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7.1.2: Summary of the three most common geometries

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  • A brief summary of the factors for predicting geometry

    The three most important factors for determining metal complex geometry in biological metal binding sites:

    1. Stabilization Energy (including LFSE)
    2. Steric interactions between ligands
    3. Protein folding or constraints caused by limitations in bond angle (geometric constraints)

    Splitting of d-orbitals in the three most-common geometries:

    Diagram of d-orbital splitting for octahedron (left), tetrahedron (middle), and square planar (right) geometries. The vertical axis on the left marks the different energy values. The barycenter, where energy equal zero, is in the middle. Energy increases up the axis with positive values and decreases down the axis with negative values. Octahedral geometry has three orbitals at -0.4 times delta-o and has two orbitals at +0.6 times delta-o. The three lower orbitals are xy, xz, and yz. The higher orbitals are z-squared and x-squared-minus-y-squared.Tetrahedral geometry has three orbitals at +0.18 times delta-o and has two orbitals at -0.27 times delta-o. The higher orbitals are xy, xz, and yz and the lower orbitals are z-squared and x-squared-minus-y-squared. Square planar geometry has one orbital at +1.23 times delta-o, one at +0.23 times delta-o, one at -0.43 times delta-o, and two at -0.51 times delta-o. The highest energy orbital is x-squared-minus-y-squared, followed by z-squared, xy and yz, then zy.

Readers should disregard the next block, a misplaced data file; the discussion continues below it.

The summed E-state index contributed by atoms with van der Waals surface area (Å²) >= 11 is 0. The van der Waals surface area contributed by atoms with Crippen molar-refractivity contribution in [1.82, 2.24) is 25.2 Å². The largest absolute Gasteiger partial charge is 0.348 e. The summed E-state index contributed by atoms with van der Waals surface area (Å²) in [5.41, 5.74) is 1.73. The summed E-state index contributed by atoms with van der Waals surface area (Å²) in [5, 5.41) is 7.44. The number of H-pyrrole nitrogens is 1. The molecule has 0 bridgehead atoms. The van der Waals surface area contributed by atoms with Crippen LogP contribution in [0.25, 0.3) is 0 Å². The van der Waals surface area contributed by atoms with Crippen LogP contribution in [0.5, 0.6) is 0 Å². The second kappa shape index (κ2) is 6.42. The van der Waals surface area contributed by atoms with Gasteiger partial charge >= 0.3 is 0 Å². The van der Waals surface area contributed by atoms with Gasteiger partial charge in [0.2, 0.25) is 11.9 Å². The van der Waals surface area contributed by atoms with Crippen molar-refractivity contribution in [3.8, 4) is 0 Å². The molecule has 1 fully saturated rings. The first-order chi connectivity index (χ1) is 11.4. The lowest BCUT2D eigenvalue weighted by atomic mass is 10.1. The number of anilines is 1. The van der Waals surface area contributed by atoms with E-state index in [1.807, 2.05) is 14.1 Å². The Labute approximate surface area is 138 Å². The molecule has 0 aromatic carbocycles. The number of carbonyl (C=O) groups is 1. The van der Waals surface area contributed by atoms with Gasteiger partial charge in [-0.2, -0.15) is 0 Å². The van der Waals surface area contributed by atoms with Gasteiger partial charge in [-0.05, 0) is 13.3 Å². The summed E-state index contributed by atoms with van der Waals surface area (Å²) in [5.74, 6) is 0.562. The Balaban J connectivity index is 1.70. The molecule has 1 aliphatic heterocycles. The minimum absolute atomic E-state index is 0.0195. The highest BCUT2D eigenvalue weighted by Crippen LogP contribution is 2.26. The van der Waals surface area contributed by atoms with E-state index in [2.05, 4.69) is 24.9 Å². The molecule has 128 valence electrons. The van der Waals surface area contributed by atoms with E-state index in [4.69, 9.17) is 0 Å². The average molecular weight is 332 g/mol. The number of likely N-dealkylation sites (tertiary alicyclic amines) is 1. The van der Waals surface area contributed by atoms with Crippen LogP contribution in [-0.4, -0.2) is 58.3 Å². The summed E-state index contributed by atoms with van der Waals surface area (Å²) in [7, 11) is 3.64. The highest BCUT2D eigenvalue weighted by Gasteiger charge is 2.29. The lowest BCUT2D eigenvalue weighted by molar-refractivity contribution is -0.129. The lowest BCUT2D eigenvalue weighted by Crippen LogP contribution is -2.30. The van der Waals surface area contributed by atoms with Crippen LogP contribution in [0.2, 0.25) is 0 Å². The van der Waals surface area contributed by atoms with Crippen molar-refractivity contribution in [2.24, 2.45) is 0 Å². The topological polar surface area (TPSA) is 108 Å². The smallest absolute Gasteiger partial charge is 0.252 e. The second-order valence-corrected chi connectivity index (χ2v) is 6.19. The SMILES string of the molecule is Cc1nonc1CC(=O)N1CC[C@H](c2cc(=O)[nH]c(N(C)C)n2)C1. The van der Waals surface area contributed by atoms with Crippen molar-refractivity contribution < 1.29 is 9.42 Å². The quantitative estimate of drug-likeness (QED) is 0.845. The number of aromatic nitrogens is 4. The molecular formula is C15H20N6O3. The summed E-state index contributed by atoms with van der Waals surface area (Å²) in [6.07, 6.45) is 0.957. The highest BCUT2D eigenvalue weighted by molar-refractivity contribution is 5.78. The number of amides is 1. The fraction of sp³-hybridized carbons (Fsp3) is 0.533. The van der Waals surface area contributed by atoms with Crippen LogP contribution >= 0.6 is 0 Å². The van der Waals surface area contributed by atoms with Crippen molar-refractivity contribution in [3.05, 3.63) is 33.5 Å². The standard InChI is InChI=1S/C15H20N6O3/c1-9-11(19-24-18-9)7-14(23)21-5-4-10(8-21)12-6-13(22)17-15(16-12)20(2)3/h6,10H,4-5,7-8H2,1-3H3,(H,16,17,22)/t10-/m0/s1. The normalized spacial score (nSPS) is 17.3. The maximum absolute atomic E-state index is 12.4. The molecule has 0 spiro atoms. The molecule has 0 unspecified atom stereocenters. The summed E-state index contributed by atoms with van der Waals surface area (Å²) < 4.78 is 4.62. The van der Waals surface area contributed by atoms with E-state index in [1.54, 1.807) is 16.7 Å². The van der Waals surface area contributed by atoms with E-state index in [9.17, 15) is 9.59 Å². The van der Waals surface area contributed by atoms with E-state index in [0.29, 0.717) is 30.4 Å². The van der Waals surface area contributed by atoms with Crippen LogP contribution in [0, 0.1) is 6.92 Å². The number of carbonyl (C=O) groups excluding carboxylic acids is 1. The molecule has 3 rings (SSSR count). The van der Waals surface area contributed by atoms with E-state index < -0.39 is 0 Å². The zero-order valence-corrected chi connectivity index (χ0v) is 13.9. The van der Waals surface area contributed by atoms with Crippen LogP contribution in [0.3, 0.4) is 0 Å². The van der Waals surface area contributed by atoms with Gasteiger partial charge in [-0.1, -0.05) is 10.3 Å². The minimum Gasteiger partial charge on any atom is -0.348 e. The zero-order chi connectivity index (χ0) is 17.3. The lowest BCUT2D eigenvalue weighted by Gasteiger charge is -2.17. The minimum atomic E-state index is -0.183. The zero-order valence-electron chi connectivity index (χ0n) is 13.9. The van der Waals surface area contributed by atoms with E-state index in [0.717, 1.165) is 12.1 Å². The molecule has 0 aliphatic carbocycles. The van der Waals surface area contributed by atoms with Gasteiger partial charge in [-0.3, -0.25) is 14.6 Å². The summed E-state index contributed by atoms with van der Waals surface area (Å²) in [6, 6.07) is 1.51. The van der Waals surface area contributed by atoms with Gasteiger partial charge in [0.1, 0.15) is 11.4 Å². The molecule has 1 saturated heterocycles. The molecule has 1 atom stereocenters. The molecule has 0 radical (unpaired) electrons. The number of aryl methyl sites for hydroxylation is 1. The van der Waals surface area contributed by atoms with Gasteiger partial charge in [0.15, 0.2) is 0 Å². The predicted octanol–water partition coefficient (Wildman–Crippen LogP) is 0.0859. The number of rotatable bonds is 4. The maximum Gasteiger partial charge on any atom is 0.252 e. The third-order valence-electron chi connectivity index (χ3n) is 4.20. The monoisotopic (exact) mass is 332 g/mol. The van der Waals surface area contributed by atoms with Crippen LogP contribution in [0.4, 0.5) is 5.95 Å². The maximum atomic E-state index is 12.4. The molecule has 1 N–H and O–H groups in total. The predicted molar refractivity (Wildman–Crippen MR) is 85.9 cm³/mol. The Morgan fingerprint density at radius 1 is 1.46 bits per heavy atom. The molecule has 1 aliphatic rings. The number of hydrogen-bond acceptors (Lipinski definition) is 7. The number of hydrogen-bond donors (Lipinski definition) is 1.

OCTAHEDRAL (most common)

    • Is the preferred geometry for most metals because 6 ligands contribute to stabilizing electrophilic metal center.
    • Will always have more negative (stable) LFSE than analogous tetrahedral case.
    • Is more sterically crowded

    Tetrahedral (2nd most common)

    • Small \(\Delta\) means less negative LFSE (less stable in terms of LFSE)
    • Always high spin
    • Best case in terms of steric crowding around the metal center

    Square Plane (\(d^8\) and \(d^9\))

    • The bigger the \(\Delta\), the more likely it will be square planar due to huge LFSE benefit.
      • Pt and Pd are almost always square planar while Ni is often tetrahedral.
      • In the case of Ni, strong filed ligands favor square plane.
    • \(d^9\) metals prefer square plane (or something similar) as a result of Jahn-Teller distortion of octahedral geometry.
    • Highest-energy orbital is usually empty in \(d^8\).


    Modified or created by Kathryn Haas (